In healthcare, Gen Ys will look much more to brands that make important emotional connections. For example, Gilead’s campaign that brings together people in an under-diagnosed population (Asian-Americans) to learn about hepatitis B at social events included concerts and movies. Or Gilenya rallying people living with MS to say “take that, MS” with empowering ads that feature patients sticking their tongues out at the disease.
Successful marketing to the Gen Y population will also take the form of crossover messages that merge life and health. Examples of this include Sanofi’s glucose monitor peripheral that snaps into an iPhone or Nike’s Training Club, packed with personalized workouts.
According to a report by Nielsen, Breaking the Myths, as the social generation, Gen Ys are the founders of the social media movement; they are constantly connected to their social circles via online and mobile. They prefer to live in dense, diverse urban villages where social interaction is just outside their front doors. They value authenticity and creativity, and they buy local goods made by members of their communities. They care about their families, friends, and philanthropic causes.
Gen Ys for Hire
Millennials will make up 75% of the population by 2025. Self-described entrepreneurs, this generation places an importance on jobs with opportunities for career advancement, personal growth, as well as freedom and flexibility. A myriad of studies on employing and retaining Gen Ys suggest that if they are aligned with their passion, they will go the extra mile.
Recent research from PwC paid attention to both the rising numbers of Millennials in the workforce and their value. PwC discovered what many other analysts found: Millennials want their work to have a purpose, they want to contribute something to the world, and they want to be proud of their employer.
The biggest difference between Gen Y and other generations is that they are not afraid to change jobs to stay happy and fulfilled. Happiness and well-being are more important than money or titles.
According to PwC’s U.S. Chairman and Senior Partner Bob Moritz, who shared insight gained from the survey in an article in the Harvard Business Review, Millennials are less willing than boomers to make their work lives an exclusive priority, even when offered the prospect of substantial future compensation.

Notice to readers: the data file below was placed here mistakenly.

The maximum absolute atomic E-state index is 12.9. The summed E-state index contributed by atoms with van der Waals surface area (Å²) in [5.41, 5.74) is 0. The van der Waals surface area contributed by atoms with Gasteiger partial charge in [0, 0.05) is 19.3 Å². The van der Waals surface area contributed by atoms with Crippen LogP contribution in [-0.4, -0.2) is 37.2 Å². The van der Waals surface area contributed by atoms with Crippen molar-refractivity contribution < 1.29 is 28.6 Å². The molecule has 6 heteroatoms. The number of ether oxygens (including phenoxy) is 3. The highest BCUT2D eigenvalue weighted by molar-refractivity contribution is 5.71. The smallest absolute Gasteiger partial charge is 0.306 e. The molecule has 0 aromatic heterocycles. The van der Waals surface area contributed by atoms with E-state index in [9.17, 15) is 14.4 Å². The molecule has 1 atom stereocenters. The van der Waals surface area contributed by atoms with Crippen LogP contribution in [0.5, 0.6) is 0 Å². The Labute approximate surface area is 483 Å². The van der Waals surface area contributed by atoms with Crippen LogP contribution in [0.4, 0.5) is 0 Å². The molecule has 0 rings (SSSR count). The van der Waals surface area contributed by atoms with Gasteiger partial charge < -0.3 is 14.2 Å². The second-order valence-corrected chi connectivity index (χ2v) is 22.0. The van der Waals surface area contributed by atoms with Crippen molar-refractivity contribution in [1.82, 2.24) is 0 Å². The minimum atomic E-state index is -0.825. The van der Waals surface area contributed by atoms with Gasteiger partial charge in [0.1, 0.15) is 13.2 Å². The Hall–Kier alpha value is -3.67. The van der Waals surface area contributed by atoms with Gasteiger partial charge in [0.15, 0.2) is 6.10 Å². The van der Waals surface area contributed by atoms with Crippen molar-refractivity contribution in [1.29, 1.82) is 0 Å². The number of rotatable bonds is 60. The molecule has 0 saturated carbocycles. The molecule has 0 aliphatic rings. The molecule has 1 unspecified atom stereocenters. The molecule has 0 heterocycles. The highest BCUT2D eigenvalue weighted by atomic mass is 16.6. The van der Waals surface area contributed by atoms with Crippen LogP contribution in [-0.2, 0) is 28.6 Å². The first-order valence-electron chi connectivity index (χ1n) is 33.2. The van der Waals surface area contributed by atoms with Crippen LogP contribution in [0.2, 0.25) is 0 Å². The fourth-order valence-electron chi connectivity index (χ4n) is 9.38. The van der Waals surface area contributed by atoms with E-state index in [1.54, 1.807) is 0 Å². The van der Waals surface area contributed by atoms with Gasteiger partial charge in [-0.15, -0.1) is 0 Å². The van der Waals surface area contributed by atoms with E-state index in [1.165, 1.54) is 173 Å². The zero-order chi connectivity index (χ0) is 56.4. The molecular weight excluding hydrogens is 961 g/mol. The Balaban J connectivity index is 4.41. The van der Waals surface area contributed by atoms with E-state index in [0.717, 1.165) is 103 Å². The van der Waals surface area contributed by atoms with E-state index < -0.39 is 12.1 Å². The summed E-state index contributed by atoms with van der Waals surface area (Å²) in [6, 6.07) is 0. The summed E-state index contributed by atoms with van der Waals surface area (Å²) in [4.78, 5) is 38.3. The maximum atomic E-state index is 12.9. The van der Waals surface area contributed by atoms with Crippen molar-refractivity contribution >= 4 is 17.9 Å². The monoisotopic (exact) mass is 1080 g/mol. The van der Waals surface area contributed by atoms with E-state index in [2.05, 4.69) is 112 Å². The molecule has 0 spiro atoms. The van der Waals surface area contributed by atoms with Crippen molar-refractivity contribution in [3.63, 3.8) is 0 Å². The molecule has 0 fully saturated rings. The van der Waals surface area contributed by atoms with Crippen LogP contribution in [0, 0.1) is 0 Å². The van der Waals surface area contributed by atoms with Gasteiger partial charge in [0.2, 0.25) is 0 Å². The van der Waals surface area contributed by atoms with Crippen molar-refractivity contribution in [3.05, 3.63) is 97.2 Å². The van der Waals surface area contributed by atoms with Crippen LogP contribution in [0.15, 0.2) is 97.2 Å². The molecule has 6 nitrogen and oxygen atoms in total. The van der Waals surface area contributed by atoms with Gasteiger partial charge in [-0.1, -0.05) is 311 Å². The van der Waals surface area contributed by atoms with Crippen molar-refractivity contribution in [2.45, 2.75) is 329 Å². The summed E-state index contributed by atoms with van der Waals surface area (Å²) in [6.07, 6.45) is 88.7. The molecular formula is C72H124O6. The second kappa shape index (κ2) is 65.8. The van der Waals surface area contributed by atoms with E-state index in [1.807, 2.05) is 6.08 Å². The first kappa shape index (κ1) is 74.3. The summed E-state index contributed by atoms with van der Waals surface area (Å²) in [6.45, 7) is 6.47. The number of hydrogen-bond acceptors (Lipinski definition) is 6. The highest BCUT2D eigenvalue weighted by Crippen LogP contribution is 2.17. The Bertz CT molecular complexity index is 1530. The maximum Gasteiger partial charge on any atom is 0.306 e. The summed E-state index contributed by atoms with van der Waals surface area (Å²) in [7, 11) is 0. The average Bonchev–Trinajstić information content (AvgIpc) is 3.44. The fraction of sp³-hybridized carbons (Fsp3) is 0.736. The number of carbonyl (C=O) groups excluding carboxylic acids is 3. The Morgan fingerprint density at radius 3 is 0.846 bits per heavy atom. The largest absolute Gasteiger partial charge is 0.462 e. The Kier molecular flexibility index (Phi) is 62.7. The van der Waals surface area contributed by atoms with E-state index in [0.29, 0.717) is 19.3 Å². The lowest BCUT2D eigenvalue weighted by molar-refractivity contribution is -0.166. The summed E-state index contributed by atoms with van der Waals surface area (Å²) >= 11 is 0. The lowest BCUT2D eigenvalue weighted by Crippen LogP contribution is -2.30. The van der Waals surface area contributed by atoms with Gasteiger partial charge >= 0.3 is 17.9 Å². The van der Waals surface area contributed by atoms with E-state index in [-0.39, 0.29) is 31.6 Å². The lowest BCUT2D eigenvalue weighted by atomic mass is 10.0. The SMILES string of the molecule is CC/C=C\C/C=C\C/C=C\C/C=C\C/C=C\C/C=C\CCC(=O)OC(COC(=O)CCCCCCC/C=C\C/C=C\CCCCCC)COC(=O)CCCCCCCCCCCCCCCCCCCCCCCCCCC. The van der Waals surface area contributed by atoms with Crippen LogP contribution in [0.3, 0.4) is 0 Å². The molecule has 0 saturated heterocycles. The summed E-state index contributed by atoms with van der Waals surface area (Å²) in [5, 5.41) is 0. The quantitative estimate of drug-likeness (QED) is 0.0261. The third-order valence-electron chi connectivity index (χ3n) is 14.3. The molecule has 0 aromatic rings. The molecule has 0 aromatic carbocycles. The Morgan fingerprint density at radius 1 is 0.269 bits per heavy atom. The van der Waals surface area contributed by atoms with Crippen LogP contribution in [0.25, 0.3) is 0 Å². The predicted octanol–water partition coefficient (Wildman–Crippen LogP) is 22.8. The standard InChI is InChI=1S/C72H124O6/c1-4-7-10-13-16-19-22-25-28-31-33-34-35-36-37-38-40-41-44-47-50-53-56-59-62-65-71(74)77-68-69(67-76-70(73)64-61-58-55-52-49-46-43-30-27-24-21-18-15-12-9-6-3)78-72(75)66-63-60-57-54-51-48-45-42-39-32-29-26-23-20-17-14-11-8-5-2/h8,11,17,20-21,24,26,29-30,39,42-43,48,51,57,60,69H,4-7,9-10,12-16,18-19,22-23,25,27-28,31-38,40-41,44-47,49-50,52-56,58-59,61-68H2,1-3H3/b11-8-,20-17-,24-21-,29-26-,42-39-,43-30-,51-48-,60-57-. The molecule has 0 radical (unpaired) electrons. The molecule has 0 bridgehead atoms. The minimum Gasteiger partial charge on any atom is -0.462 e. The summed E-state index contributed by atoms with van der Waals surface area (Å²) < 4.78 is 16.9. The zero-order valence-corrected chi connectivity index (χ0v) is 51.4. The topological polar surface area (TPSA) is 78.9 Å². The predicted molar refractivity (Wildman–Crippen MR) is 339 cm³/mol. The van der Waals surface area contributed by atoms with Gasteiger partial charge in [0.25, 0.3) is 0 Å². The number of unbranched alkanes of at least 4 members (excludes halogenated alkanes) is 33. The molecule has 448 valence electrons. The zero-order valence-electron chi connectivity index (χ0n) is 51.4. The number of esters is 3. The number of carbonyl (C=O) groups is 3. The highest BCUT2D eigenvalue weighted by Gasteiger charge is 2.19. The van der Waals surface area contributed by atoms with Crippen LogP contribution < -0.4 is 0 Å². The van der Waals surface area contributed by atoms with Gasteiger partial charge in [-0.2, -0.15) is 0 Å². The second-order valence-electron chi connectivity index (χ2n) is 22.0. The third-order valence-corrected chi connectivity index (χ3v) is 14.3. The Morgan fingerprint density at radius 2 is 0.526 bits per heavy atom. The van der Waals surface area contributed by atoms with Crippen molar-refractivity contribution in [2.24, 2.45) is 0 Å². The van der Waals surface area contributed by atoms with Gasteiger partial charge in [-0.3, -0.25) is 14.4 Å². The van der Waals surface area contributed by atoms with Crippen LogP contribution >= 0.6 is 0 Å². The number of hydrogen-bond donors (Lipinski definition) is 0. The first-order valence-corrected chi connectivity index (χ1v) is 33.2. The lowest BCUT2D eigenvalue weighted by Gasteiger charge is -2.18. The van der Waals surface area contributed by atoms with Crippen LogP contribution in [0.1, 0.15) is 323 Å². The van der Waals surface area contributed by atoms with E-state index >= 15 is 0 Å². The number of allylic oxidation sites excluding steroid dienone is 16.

Gen Y’s seek job flexibility in the here and now, along with opportunities for training and mobility and better and more frequent feedback and rewards. Mr. Moritz stated the PwC survey showed this was a more predominant factor in North America, Europe, and Asia than in other parts of the world, although it remains a theme globally.
These young people have a greater expectation than previous generations had that they’ll be supported and appreciated, and financial rewards don’t always fit the bill.
“We’ve found that Millennials tend to be looking for something instead of or in addition to money, rewards that will benefit them in life- or career-enhancing ways,” Mr. Moritz says. “Our research showed that Millennials want every action the firm takes to represent their values, and they are more eager than others to be asked for input on important issues.”
Millennials are quick to react negatively to any perceived disconnect between the firm’s words and its actions.
“If they don’t believe us, they leave,” he says. “Another major difference between generations is that the definition of commitment means something different to Gen Ys. It no longer encompasses sacrificing health or throwing work/life flexibility out of whack, but it still includes what really matters for business outcomes: a devotion to the missions of the client and the firm.”
In response to its findings, PwC’s leaders developed evidence-based HR practices that address the shifting needs of its workforce. As a result, over the past decade turnover has decreased by about 3%, while employee engagement has increased by 3%. (PV)